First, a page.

Fostering: Beyond the Basics
What Are Foster Families?Where Airedale Rescue differs from the local no-kill shelter is that we do more than just keep the dog safe -- we take the dog in as part of our family so that we can observe the dog and learn its particular personality. We then match the dog with a family that will appreciate this dog's personality. Sometimes the perfect family will be waiting. Sometimes we have to wait for the perfect family to appear.
Like any other family, foster families come in many shapes and sizes. Foster parents can be a married couple, or a single or divorced person. They can be young or old, with jobs outside the home or not. They can have children of their own (over the age of 10), grown-up kids, or none at all.
Not just any adult can be a foster parent, though. It takes someone very special to do this job. A foster parent needs many qualities like patience, firmness, and a lot of love.
Most Airedales that come into rescue are simply dogs that had the misfortune to end up with the wrong family. There is nothing "wrong" with the dogs -- they just need to be placed with families that nderstand and love the Airedale personality.
Some Airedales are a little rough around the edges because no one has takenthe time to give them any training. The more social skills we can teach the dog, the more opportunities he will have at finding a good family. We teach him the skills we can and we observe the areas where he will need special handling so the new owners will be prepared.
Here are the basic areas we concentrate on.
Grooming . . not only is it a lot of fun to carve a handsome Airedale out of a matted mop, but a completely unkempt dog is very apt to be bad mannered and a slob (just like people). Once they are groomed and bathed they become much more fastidious. This has happened again and again. It kind of feels like waving a magic wand ... when coupled with neutering, especially.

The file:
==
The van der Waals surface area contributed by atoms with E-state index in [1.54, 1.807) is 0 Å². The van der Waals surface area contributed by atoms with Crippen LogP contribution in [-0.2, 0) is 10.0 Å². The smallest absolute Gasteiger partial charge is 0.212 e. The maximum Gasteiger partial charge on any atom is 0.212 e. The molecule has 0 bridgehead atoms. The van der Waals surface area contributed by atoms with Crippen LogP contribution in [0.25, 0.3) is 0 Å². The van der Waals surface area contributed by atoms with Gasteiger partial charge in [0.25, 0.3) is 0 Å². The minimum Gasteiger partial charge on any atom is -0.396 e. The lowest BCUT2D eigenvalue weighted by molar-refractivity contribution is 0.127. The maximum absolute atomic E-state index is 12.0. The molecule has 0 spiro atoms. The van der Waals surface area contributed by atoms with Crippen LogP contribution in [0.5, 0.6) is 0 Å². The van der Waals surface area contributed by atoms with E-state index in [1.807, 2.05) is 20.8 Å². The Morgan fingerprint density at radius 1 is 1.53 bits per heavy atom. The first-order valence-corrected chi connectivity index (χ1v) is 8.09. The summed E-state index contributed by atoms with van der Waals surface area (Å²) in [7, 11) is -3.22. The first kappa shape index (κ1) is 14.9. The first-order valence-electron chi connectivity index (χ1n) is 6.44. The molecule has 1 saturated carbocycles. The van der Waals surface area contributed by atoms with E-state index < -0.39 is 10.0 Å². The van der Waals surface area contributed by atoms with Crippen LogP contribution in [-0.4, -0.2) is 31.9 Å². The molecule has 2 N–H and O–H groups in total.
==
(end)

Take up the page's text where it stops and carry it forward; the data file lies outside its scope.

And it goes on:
Housebreaking . . nearly all rescue dogs are housebroken and the ones who have been outside dogs are very easy to train once inside. An adult dog has the physical ability to wait to go to the bathroom and it is usually just a matter of treating the new foster dog the same way you would treat a puppy for a short time.
Walking on a leash . . anything you can do to get the dog started on the road towards walking on a loose leash will be tremendously helpful.
Crate training . . a dog that is relaxed and happy in a crate is a happy dog.
Get along with people . . observe your new foster dog around men, women, children . . the more exposure he gets, the more comfortable he will be and you will know if there is a group he should not be around.
Accept handling . . even if the new owners don’t plan to groom the dog themselves, they should be able to brush his coat, lift his foot to get out a sticker, have him examined by a vet without fear of biting.
Riding in a car and other strange experiences . . take your foster dog for frequent short trips to fun places and soon he will be eager to get into the car. You will introduce them to such everyday items as sliding glass doors, stairs, hardwood or tile floors.
Eating . . doesn’t seem like something you would have to teach, but many rescue dogs have food aggression. Some dogs will simply have to be fed in their crates and not placed in homes with children, but if you can use exchanges to help the dog get over the guarding behavior, you have broadened his horizons.
Get along with other dogs . . if either the dog you are fostering, or one of your own dogs, shows any kind of aggression, it is best to keep them separated at all times until they have become so used to the smell of each other that they start thinking of the other as part of the pack without even realizing it. If it is the foster dog who is the aggressor, this is important information for finding the right family. If it is your dog who is the aggressor, we don't want to make the foster dog aggressive because he has to defend himself.